Could the attack merely have been the work of a new and deadly militant group? A previously unheard-of organisation, calling itself Victory and Jihad in Syria and Lebanon, sent a videotape to al-Jazeera, a Qatar-based broadcaster, saying that it had killed Mr Hariri because of his ties with Saudi Arabia. But this claim may well turn out to be false, and the group may not even exist.

Lacking further hard evidence of the bombing itself, experts and the police can only speculate who might be responsible. Lebanon’s politics are complex, factional and too-often violent, despite the country’s relative calm until now. The population is divided between Sunni and Shia Muslims, Maronite Christians and Druze (followers of a heterodox offshoot of Islam). These groups are further divided into clans and, in some cases, crime families.

Since 1990, the country has stayed relatively peaceful under a power-sharing formula—not too dissimilar to that which it is hoped will develop in Iraq—in which the president would be a Christian, the prime minister a Sunni and the speaker of parliament a Shia. But the peace is fragile, and has become much more so with Mr Hariri’s death. Lebanon, as well as the wider Middle East, is sure to be a tenser place as the culprits are sought.

Comment: It is highly unlikely that Syria was responsible for the murder of Hariri given Hariri's recent resignation over Syrian influence in the Lebanese government and his call for the withdrawal of Syrian troops from Lebanon. Let's get real here. Syria is well aware of the drums of war that the US and Israel have been sounding in it's direction. The very last thing they would want to do is gift the US and Israel with a reason to bang those drums even louder. As we said, ALL logic and reason points to Israel and/or the US as being behind this murder. After all, "shattering calm" is what the Mossad and CIA excel at.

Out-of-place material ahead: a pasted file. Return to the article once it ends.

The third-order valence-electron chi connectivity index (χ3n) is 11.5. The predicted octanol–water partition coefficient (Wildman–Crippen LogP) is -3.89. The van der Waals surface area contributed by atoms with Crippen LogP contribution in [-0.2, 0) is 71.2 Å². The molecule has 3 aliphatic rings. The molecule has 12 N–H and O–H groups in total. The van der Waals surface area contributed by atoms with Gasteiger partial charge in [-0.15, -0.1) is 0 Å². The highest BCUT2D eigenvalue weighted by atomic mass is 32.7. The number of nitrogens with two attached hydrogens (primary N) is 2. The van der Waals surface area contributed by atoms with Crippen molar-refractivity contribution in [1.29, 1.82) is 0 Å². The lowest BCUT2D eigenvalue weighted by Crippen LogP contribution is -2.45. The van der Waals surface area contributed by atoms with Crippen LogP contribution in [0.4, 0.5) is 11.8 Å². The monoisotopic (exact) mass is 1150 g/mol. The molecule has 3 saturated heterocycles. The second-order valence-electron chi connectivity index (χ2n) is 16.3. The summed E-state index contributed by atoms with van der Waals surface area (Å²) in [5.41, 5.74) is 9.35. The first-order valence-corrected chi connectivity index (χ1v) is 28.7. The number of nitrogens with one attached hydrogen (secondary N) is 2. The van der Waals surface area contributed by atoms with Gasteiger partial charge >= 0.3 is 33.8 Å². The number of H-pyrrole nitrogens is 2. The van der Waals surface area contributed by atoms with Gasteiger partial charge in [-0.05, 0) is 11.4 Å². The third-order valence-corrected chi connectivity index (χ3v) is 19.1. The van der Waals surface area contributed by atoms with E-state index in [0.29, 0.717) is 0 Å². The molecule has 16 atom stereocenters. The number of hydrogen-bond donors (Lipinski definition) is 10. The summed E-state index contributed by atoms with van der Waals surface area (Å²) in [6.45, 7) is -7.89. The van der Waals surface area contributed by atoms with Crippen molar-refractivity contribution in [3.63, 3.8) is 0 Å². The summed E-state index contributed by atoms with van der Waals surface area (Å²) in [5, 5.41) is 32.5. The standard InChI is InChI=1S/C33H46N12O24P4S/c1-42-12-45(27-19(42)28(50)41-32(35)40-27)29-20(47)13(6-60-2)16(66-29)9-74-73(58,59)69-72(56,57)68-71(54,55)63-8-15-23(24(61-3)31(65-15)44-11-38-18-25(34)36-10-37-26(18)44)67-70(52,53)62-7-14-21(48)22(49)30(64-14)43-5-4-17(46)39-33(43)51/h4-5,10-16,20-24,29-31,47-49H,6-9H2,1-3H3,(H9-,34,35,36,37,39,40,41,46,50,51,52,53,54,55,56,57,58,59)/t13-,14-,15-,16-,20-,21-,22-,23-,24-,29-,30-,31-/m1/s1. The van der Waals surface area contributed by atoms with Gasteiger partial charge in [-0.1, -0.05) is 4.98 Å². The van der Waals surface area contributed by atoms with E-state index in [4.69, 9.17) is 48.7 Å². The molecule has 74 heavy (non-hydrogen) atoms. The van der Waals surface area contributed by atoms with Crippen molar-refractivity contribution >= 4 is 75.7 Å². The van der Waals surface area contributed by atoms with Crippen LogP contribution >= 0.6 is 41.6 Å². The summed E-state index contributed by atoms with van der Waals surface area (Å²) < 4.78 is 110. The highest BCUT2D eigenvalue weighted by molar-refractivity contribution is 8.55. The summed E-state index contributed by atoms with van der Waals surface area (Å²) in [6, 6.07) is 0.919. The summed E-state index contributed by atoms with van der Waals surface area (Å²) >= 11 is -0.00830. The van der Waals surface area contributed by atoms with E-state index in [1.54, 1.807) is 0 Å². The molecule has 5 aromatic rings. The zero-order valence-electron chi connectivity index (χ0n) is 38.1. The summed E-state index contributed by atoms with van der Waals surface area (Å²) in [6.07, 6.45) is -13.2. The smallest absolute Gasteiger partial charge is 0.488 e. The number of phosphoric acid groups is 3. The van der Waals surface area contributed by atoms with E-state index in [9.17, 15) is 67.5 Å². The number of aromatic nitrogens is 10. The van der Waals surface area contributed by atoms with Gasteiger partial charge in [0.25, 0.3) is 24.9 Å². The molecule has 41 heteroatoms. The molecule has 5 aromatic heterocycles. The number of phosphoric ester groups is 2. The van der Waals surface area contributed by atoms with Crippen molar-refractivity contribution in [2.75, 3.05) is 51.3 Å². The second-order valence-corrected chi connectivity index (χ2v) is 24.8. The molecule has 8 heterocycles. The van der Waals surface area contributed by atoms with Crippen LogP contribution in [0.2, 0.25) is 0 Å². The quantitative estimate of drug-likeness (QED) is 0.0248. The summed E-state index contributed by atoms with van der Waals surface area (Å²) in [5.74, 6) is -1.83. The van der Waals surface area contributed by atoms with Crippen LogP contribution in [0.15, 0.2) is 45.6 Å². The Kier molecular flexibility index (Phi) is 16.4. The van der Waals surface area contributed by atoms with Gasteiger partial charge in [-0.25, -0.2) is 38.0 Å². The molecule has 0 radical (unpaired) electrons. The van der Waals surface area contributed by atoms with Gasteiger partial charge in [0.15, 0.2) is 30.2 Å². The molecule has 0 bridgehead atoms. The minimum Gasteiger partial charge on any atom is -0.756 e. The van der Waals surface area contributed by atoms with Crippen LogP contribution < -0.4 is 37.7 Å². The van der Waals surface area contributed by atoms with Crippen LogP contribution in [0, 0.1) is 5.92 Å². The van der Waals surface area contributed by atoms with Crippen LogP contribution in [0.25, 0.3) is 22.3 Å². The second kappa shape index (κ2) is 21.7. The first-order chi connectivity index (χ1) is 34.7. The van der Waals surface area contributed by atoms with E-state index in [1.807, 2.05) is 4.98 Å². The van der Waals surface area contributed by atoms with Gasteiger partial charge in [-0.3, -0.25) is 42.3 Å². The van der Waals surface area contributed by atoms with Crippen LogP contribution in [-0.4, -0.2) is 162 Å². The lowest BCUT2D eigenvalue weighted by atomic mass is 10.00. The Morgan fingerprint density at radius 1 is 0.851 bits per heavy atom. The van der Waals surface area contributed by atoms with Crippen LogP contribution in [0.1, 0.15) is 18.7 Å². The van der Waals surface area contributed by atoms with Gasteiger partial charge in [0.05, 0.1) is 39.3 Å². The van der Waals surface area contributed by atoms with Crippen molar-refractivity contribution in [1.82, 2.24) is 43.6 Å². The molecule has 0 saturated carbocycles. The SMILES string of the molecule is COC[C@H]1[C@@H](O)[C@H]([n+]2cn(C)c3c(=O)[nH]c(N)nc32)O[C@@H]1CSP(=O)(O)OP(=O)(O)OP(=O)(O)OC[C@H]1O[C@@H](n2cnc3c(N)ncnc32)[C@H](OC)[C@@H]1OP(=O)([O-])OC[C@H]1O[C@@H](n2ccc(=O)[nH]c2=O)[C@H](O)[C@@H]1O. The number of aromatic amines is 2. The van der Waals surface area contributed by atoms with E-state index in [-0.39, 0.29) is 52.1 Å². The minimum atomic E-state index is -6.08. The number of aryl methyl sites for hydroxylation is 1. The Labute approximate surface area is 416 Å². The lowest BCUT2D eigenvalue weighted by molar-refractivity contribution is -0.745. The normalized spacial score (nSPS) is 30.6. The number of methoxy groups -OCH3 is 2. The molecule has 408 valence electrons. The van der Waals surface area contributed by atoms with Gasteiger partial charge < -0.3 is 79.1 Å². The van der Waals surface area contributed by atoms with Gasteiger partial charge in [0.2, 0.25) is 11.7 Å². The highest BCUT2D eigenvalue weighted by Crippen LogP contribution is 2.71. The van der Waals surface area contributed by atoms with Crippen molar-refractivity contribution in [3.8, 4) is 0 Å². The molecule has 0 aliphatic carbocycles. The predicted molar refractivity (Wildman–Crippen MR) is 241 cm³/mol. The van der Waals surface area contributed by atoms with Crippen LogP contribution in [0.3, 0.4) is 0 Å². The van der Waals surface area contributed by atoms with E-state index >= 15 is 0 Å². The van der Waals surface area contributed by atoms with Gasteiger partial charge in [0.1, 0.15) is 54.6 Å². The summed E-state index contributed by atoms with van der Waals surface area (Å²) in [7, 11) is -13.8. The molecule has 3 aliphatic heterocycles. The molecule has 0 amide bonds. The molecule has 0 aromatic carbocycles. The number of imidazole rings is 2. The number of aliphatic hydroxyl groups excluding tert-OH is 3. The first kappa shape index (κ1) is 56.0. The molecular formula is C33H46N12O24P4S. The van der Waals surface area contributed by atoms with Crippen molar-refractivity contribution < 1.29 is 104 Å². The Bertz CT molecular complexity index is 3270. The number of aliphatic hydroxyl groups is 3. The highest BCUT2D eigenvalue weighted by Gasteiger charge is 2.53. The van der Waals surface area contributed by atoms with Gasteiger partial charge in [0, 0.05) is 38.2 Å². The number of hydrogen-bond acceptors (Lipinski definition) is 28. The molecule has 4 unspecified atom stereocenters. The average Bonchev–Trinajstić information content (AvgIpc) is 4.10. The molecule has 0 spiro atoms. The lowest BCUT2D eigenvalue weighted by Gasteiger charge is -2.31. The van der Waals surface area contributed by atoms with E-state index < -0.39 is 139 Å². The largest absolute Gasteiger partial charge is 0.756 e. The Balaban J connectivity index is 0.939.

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Angry Lebanese mourners attack Syrian workers

15/02/2005 - 14:32:14

As a stunned Lebanon grieved, dozens of angry mourners attacked Syrian workers in the home town of former Prime Minister Rafik Hariri, who was assassinated in a huge bomb blast, while others marched in streets draped with black banners.

Police said the toll from yesterday’s bombing on Beirut’s seafront was 14 dead and about 120 injured.

Responsibility claims by previously unknown Islamic militants were not considered credible, with Justice Minister Adnan Addoum warning they could be an attempt "to mislead the investigation".

Security officials have not confirmed initial reports that said the blast was caused by a car bomb.